View Full Version : Bit Advice for Hunting
6th Nov 2008, 10:20 AM
Went hunting yesterday for the first time in 20 years on Tilly my forward cobx mare.
All was fine had great fun accept had no brakes:eek:. As it turned out it was very stop and start with quite a bit of roadwork but basically I was relying on people in front of me slowing down and stopping in order to control Tilly which I am sure you will agree is not wise :rolleyes:. Before you ask no response to half halts etc which from memory can usually be the case when hunting;).
I took her out in her everyday french link eggbutt snaffle with flash and the addition of a running martingale but I know for safety and in open field situations I need something different. I have just found an advert for a bit bank nearby - could I please have some suggestions.
PLEASE DO NOT TURN THIS INTO ANOTHER RIGHTS AND WRONGS OF HUNTING DEBATE :cool:.
6th Nov 2008, 11:01 AM
If she likes the bit you currently ride in I would try and keep it similar to that. Maybe a hanging cheek snaffle (similar to the eggbutt) with the french link?
Or something like a ported mouth Kimblewick, then you can add a curb if needed.
6th Nov 2008, 11:12 AM
Mrs P has worn a Cheltenham gag with a French link mouthpiece when she's been out with the bloodhounds. She gets very strong, puts her head down very low & hoons off, the gag action brings her head up and gives me some chance of stopping her! I ride with two reins so when she is being good I let the gag rein go slack & use the snaffle rein only, then the bit acts as a french link snaffle which is her normal bit. So far this seems to be working pretty well :)
6th Nov 2008, 11:36 AM
A pelham with roundings seems to be a popular choice, which is what I used the first time we went out, but not the second, and wished I had :D Not so good if you have a horse that will drop behind the contact though. Like you say there's no problem ultimately stopping when everyone else does, but having some say about what happens in between is sensible :D
6th Nov 2008, 12:14 PM
I bought a globe pelham (a 1 rein bit) for fast exciting stuff - but depends what sort of mouthpiece your horse likes.
I school in a french link hanging cheek and normal hack in a ported kimblewick wih no curb chain. Molly likes a ported mouthpeice but I am trying to school in dressage legal bits in case we get as far as entering a test one day :p
I need more brakes though for sponsored rides and the like as she gets very excited with the atmosphere and galloping and just tanks off - I had to use other horses as a buffer which is not safe - half halts work in normal environment but not when her blood is up ;)
6th Nov 2008, 12:34 PM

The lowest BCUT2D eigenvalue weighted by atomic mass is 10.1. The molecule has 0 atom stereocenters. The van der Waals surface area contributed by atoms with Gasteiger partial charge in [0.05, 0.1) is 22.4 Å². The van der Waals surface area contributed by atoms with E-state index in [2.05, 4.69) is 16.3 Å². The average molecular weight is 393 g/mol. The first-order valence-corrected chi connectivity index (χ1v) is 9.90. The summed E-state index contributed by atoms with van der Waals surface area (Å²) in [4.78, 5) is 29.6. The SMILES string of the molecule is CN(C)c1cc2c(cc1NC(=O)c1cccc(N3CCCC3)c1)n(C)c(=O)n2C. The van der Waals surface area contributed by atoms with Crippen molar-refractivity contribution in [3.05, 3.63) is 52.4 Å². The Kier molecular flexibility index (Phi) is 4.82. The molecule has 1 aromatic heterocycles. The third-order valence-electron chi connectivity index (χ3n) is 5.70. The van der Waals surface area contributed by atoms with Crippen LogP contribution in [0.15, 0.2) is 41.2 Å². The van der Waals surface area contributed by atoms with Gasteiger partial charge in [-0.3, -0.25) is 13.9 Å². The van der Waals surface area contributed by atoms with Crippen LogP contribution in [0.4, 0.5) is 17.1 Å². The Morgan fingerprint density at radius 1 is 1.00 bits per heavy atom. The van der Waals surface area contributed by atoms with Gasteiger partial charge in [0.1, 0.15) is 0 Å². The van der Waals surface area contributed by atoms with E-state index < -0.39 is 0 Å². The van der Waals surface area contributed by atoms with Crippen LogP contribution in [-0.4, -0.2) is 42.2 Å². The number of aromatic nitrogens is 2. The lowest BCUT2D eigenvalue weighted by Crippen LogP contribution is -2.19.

Many thanks for the replies. acw know what you mean about using other horses as buffers was just hoping I would not get past them and leave everyone behind;)!
Always thought of pelhams as 2 rein option and did not fancy that out hunting. What are your thoughts on roundings and having continual stronger contact? I suppose as long as she responds I should be ok - don't want to damage her mouth but for both our sakes we need some control.
A waterford has been suggested. I am totally in the dark having mostly used snaffles and roller so any opinions gratefully received :D.
6th Nov 2008, 12:42 PM
If you end up needing to keep a contact using a pelham, the extra pressure won't be on her mouth (which will just have an unjointed mouth of some kind) but on the poll and chin groove. If you're concerned try using an elastic curb rather than a metal chain, apart from that I don't think it causes any problems, and like you say you can simply give when they stop pulling. Most people ride with some contact on the curb anyway when using two reins, so there's not that much difference and the curb can't max out in the same way because of the roundings.
6th Nov 2008, 12:42 PM
I went for the globe pelham on recommendation from her old owner - and like the fact it is only designed for 1 rein as I haven't mastered using two yet, especially when jumping :o
I don't imagine that a normal pelham with roundings would do any harm for occasional use - you'd just have to to try it and see :)
6th Nov 2008, 01:53 PM
Just a word of caution on pelhams - they are not a great option for a horse that sticks it's head down & runs onto its forehand, because they can encourage more of the same. For a horse that chucks it's head in the air they can work really well though :)
6th Nov 2008, 02:57 PM
Thanks Yann I appreciate the explanation.
IM Tilly is a stick her head in the air type of girl so pelham may suit her.
6th Nov 2008, 02:59 PM
Rio is too, it works well with her.
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